The ultimate image rescue: Shipwrecked camera still holds photos after two years beneath the sea
posted Tuesday, May 27, 2014 at 4:18 PM EDT
Over the years, we've heard some pretty amazing stories of cameras lost and then reunited with their owners here at the Imaging Resource news desk. Probably our favorite until now was the Nikon Coolpix L18 which survived 18 months afloat on a thousand-mile voyage from Aruba to Florida -- complete with an accidental video filmed by a sea turtle mid-voyage. But another lost-and-found story that came to our attention today might just be our new favorite.
Vancouver artist Paul Burgoyne's lost camera might not match the Aruba cam for distance traveled or photos captured by the wildlife along the way, but it's even more interesting for the story it tells. That's because unlike many of the lost cameras we hear about, this one didn't simply slip out of grasp while snorkeling, or fall overboard while craning for an interesting shot. Burgoyne lost his camera in much more dramatic fashion -- along with his 30-foot trawler boat, the Bootlegger.
Just an hour after he shot the last photo with his camera near the coast of Vancouver Island, Burgoyne found himself shipwrecked, the victim of either a failed autopilot or a simple mistake. Thankfully, a team from the nearby Bamfield Coast Guard station reached him in time to effect a rescue, but both boat and camera weren't so lucky. And there the story paused for two long years, with the camera -- we believe it's a Panasonic Lumix DMC-ZS7 or its overseas equivalent, the DMC-TZ10 -- some 40 feet beneath the waves, rapidly being colonized by marine life.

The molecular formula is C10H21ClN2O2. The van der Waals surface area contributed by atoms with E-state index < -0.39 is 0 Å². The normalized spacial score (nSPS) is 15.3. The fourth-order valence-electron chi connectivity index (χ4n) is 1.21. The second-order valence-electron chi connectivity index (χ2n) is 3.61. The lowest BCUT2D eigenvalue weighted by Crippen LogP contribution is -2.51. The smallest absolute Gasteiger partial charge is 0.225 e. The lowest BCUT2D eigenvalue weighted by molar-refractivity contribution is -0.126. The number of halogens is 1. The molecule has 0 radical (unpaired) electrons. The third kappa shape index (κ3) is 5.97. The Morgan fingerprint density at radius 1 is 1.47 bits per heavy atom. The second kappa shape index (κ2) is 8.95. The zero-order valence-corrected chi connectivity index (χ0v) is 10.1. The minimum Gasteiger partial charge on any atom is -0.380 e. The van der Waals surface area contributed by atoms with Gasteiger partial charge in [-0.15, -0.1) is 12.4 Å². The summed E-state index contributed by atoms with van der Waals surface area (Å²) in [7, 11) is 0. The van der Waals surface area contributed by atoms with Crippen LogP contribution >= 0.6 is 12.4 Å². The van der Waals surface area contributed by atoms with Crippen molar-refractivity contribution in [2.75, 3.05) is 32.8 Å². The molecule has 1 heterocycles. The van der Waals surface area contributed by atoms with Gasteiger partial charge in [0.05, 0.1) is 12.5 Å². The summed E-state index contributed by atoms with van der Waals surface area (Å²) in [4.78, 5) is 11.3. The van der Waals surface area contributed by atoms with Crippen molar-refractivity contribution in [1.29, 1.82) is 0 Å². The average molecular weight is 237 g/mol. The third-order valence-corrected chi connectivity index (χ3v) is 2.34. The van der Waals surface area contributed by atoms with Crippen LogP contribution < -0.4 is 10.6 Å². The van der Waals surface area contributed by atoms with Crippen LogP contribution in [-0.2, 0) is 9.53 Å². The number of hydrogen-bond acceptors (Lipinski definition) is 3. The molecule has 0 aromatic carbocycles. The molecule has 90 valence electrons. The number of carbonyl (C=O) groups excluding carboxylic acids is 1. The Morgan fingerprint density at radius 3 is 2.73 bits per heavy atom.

And so things remained until earlier this month, when university students Tella Osler and Beau Doherty and and Safety Officer Siobhan Gray of the Bamfield Marine Sciences Centre discovered the camera on a research dive, and brought it back to the surface. Although it was well past the point of no return, the 8GB Lexar Platinum II memory card inside was still working, and contained not only photos and video from the day of the sinking, but also shots from a wedding -- one of which included Burgoyne.
BMSC's Dr. Isabelle Côté tweeted news of the discovery, and in a matter of days the identity of the camera's owner was confirmed, courtesy of a sharp-eyed member of the Coast Guard station who remembered -- and recognized -- Burgoyne from the rescue two years earlier. The Lexar SD card, which Burgoyne described as "an amazing bit of technology" in an interview with Canada's CBC, has since been returned to him, and along with it his irreplaceable photos -- not just from the wedding, but also from a ceremony to scatter his parents' ashes.
It's an all-around great story, as we're sure you'll agree -- even if there were no turtle self-portraits this time around. Read more -- and see some amazing shots of the camera after two years beneath the sea -- in the CBC article!